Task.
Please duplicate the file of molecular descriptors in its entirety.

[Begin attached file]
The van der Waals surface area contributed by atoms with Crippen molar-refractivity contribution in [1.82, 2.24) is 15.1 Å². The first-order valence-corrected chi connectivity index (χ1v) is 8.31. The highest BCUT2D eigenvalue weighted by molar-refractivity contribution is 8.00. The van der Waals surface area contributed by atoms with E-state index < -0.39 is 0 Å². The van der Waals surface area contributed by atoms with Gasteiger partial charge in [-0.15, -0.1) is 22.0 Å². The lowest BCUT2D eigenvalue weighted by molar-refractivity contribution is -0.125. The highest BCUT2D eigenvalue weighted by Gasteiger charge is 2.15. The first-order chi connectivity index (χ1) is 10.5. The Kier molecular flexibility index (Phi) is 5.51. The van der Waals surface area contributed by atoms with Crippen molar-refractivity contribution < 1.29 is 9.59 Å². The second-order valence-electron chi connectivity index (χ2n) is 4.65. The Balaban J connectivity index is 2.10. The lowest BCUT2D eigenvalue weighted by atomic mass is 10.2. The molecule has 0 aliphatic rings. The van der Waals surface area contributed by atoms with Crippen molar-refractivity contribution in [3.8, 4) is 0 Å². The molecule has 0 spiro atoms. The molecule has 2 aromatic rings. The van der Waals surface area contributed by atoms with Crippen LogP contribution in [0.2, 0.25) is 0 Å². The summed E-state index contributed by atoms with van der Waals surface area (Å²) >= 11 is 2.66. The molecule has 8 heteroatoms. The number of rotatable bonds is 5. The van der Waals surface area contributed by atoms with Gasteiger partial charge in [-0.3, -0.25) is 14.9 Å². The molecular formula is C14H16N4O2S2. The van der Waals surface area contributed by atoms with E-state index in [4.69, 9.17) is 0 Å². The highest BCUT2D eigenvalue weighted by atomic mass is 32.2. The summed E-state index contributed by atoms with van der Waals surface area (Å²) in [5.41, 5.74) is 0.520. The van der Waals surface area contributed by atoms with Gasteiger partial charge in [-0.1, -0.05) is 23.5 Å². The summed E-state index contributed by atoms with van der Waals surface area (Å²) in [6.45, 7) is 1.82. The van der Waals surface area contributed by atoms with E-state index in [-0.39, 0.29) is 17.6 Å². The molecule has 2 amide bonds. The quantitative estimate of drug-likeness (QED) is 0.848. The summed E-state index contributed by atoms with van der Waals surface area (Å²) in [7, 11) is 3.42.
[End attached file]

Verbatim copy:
The van der Waals surface area contributed by atoms with Crippen molar-refractivity contribution in [1.82, 2.24) is 15.1 Å². The first-order valence-corrected chi connectivity index (χ1v) is 8.31. The highest BCUT2D eigenvalue weighted by molar-refractivity contribution is 8.00. The van der Waals surface area contributed by atoms with E-state index < -0.39 is 0 Å². The van der Waals surface area contributed by atoms with Gasteiger partial charge in [-0.15, -0.1) is 22.0 Å². The lowest BCUT2D eigenvalue weighted by molar-refractivity contribution is -0.125. The highest BCUT2D eigenvalue weighted by Gasteiger charge is 2.15. The first-order chi connectivity index (χ1) is 10.5. The Kier molecular flexibility index (Phi) is 5.51. The van der Waals surface area contributed by atoms with Crippen molar-refractivity contribution < 1.29 is 9.59 Å². The second-order valence-electron chi connectivity index (χ2n) is 4.65. The Balaban J connectivity index is 2.10. The lowest BCUT2D eigenvalue weighted by atomic mass is 10.2. The molecule has 0 aliphatic rings. The van der Waals surface area contributed by atoms with Crippen molar-refractivity contribution in [3.8, 4) is 0 Å². The molecule has 0 spiro atoms. The molecule has 2 aromatic rings. The van der Waals surface area contributed by atoms with Crippen LogP contribution in [0.2, 0.25) is 0 Å². The summed E-state index contributed by atoms with van der Waals surface area (Å²) >= 11 is 2.66. The molecule has 8 heteroatoms. The number of rotatable bonds is 5. The van der Waals surface area contributed by atoms with Gasteiger partial charge in [-0.3, -0.25) is 14.9 Å². The molecular formula is C14H16N4O2S2. The van der Waals surface area contributed by atoms with E-state index in [4.69, 9.17) is 0 Å². The highest BCUT2D eigenvalue weighted by atomic mass is 32.2. The summed E-state index contributed by atoms with van der Waals surface area (Å²) in [5.41, 5.74) is 0.520. The van der Waals surface area contributed by atoms with Gasteiger partial charge in [-0.1, -0.05) is 23.5 Å². The summed E-state index contributed by atoms with van der Waals surface area (Å²) in [6.45, 7) is 1.82. The van der Waals surface area contributed by atoms with E-state index in [-0.39, 0.29) is 17.6 Å². The molecule has 2 amide bonds. The quantitative estimate of drug-likeness (QED) is 0.848. The summed E-state index contributed by atoms with van der Waals surface area (Å²) in [7, 11) is 3.42.